The type of treatment recommended will be contingent on whether your teen, your friend, or you have/has an underlying mental health disorder. Outpatient therapy, intensive outpatient therapy, or residential treatment programs may be potential avenues for healing. Again, if you’re a teen with a friend who self-harms or even talks about self-harm, we don’t think you should let it pass. Try your best to get them to talk to someone – sooner rather than later.
How to Find Help
As a parent or the friend of a teenager who self-harms, the chances are you don’t have the expertise to handle the emotional issues that lead to self-harming behavior. In some cases, the underlying mental health problems can be severe: bipolar disorder, depression, anxiety, PTSD, substance abuse, or defiance disorders can all contribute. Your job is to love child or support your friend. Serious, dangerous behaviors like self-harm and their root causes need to be addressed by qualified professionals. Finally, if you’re a teen who engages in self-harming behavior, please find someone to talk to. Read through the list below and call/chat/text one of the support lines. The people on the other end will offer support, suggest steps to take, or just listen if that’s what you need right now.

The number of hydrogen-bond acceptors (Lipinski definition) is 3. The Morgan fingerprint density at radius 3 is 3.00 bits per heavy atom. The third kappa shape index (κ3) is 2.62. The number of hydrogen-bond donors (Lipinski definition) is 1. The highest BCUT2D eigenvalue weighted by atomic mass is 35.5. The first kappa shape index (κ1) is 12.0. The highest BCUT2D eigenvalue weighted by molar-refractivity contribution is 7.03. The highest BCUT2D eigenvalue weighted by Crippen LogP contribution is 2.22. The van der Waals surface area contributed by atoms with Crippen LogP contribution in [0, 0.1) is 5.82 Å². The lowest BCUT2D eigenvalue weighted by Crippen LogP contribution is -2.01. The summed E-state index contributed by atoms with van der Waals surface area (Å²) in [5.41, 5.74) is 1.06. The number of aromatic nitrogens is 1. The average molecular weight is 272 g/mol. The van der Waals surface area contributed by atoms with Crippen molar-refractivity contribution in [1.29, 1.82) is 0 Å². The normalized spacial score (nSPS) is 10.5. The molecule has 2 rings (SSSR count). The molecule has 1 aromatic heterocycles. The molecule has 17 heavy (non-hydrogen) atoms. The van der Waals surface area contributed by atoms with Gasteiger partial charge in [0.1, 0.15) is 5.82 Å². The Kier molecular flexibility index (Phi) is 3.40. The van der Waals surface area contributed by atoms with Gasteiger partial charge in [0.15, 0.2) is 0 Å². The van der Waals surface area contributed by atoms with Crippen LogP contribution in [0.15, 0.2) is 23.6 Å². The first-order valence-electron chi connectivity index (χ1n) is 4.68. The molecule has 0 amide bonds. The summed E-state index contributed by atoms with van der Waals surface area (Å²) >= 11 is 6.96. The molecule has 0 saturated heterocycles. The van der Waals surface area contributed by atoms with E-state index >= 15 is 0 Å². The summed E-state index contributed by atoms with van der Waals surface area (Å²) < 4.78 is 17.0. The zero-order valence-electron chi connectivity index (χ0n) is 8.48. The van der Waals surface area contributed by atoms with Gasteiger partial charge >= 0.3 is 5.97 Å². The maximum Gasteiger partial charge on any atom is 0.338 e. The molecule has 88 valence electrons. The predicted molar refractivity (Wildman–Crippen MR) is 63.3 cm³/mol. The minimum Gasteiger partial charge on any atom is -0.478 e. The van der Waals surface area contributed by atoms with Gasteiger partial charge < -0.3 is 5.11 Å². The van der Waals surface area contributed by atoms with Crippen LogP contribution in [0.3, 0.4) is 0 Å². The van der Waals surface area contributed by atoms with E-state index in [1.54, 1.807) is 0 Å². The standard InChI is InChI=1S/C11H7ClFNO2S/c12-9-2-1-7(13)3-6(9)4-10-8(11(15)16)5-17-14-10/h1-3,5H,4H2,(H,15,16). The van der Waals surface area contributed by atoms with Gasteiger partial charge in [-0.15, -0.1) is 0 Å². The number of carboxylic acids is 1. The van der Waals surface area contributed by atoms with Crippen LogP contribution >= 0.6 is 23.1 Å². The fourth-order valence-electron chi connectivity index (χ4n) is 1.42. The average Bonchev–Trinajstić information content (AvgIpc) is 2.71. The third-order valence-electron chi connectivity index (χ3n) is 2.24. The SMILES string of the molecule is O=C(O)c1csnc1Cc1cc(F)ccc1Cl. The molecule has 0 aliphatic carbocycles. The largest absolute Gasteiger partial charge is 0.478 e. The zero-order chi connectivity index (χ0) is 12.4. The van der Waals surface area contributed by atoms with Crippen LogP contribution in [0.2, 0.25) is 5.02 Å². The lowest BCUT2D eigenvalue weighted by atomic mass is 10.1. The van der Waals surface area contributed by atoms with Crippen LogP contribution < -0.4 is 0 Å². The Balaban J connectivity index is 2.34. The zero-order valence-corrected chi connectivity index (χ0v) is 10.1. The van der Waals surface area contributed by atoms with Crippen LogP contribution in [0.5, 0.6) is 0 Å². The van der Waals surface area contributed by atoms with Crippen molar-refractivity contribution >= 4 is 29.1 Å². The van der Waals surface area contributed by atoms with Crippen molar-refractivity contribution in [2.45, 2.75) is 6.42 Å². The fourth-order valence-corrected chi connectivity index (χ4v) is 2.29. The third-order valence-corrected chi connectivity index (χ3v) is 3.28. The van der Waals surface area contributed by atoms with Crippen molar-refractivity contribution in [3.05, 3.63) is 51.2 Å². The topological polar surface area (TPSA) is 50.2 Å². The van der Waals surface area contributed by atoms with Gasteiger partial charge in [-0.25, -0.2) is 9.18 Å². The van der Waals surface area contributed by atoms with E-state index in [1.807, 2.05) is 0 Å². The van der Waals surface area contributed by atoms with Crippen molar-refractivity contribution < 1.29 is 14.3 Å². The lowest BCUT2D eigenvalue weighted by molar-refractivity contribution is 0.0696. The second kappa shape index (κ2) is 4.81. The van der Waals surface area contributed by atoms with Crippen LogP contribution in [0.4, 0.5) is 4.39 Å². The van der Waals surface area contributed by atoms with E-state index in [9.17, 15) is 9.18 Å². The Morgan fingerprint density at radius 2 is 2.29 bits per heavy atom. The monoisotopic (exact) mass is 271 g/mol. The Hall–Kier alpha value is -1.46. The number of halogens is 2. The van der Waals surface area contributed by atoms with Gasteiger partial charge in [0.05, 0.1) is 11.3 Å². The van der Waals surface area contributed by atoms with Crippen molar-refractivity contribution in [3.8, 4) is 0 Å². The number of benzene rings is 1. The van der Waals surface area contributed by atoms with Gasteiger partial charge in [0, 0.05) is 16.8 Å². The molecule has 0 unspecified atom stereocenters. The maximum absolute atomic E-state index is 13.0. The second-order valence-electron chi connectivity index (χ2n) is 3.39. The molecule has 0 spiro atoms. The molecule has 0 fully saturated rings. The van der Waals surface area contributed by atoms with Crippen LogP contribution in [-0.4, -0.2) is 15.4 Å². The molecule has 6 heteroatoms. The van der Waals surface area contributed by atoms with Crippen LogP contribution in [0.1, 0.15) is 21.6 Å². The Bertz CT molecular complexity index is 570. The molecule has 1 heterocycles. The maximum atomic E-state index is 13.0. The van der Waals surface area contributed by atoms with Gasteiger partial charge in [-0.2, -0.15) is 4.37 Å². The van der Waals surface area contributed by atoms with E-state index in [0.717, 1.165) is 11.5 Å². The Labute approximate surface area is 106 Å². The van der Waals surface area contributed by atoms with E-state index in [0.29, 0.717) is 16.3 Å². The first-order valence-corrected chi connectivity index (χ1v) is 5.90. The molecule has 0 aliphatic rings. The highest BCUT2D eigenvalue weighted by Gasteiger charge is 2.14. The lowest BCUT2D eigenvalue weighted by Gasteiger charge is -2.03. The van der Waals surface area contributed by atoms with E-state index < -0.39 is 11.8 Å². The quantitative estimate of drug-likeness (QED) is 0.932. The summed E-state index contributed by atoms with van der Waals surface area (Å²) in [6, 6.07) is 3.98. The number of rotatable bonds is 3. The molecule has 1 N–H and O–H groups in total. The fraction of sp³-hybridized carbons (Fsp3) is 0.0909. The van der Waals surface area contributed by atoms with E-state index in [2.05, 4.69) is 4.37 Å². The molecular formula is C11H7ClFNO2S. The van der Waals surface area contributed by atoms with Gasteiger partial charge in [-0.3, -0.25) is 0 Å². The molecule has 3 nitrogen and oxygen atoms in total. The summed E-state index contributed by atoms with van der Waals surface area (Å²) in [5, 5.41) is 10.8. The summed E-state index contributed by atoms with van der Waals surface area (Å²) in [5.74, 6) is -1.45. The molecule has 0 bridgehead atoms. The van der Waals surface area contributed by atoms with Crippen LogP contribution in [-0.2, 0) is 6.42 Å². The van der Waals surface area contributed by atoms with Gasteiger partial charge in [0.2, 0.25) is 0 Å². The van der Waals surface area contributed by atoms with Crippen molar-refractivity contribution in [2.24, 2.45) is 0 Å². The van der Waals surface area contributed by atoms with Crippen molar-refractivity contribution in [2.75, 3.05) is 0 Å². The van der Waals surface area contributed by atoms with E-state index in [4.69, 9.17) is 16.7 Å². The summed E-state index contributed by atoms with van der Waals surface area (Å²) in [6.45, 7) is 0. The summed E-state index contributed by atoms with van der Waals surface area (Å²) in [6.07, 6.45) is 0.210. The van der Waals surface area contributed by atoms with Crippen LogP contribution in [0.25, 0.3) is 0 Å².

Here’s a list of resources anyone – parent, teen, friend, other relative or concerned party – can use right now to start the healing process:
- Parents can find a qualified professional with this psychiatrist finder provided by the American Academy of Child and Adolescent Psychiatry.
- Teens or friends of teens who need help can call or text the following numbers:
- National Suicide Prevention Lifeline (24/7/365): 1-800-273-8255
- The Trevor Project Phone (24/7/365): 1-866-488-7386
- Trevor Project Text (7 days/wk, 6am-am ET, 3am-10pm PT): Text START to 678678
- Trevor Project Chat: CLICK HERE
- Teen Crisis Text Line (24/7/365): Text CONNECT to 741741
- The Youth Yellow Pages TEEN LINE (6pm-10pm PT) 310-855-4673
- Youth Yellow Pages TEXT: Text TEEN to 839863
Angus is a writer from Atlanta, GA. He writes about behavioral health, adolescent development, education, and mindfulness practices like yoga, tai chi, and meditation.